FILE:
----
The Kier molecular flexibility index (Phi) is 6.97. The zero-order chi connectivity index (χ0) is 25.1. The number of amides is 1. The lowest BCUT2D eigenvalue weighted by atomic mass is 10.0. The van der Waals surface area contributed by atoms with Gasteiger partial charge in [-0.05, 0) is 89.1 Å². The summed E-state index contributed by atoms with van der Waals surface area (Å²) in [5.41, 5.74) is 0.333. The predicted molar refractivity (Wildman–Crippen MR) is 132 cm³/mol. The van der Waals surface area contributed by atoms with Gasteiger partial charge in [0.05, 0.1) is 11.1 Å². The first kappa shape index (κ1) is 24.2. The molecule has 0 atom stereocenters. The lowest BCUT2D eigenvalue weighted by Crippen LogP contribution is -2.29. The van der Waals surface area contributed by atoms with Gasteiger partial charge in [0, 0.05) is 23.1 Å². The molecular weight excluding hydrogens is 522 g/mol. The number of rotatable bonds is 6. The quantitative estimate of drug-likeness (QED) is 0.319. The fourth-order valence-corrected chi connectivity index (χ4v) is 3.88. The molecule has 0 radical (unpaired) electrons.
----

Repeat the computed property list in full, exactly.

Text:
The Kier molecular flexibility index (Phi) is 6.97. The zero-order chi connectivity index (χ0) is 25.1. The number of amides is 1. The lowest BCUT2D eigenvalue weighted by atomic mass is 10.0. The van der Waals surface area contributed by atoms with Gasteiger partial charge in [-0.05, 0) is 89.1 Å². The summed E-state index contributed by atoms with van der Waals surface area (Å²) in [5.41, 5.74) is 0.333. The predicted molar refractivity (Wildman–Crippen MR) is 132 cm³/mol. The van der Waals surface area contributed by atoms with Gasteiger partial charge in [0.05, 0.1) is 11.1 Å². The first kappa shape index (κ1) is 24.2. The molecule has 0 atom stereocenters. The lowest BCUT2D eigenvalue weighted by Crippen LogP contribution is -2.29. The van der Waals surface area contributed by atoms with Gasteiger partial charge in [0, 0.05) is 23.1 Å². The molecular weight excluding hydrogens is 522 g/mol. The number of rotatable bonds is 6. The quantitative estimate of drug-likeness (QED) is 0.319. The fourth-order valence-corrected chi connectivity index (χ4v) is 3.88. The molecule has 0 radical (unpaired) electrons.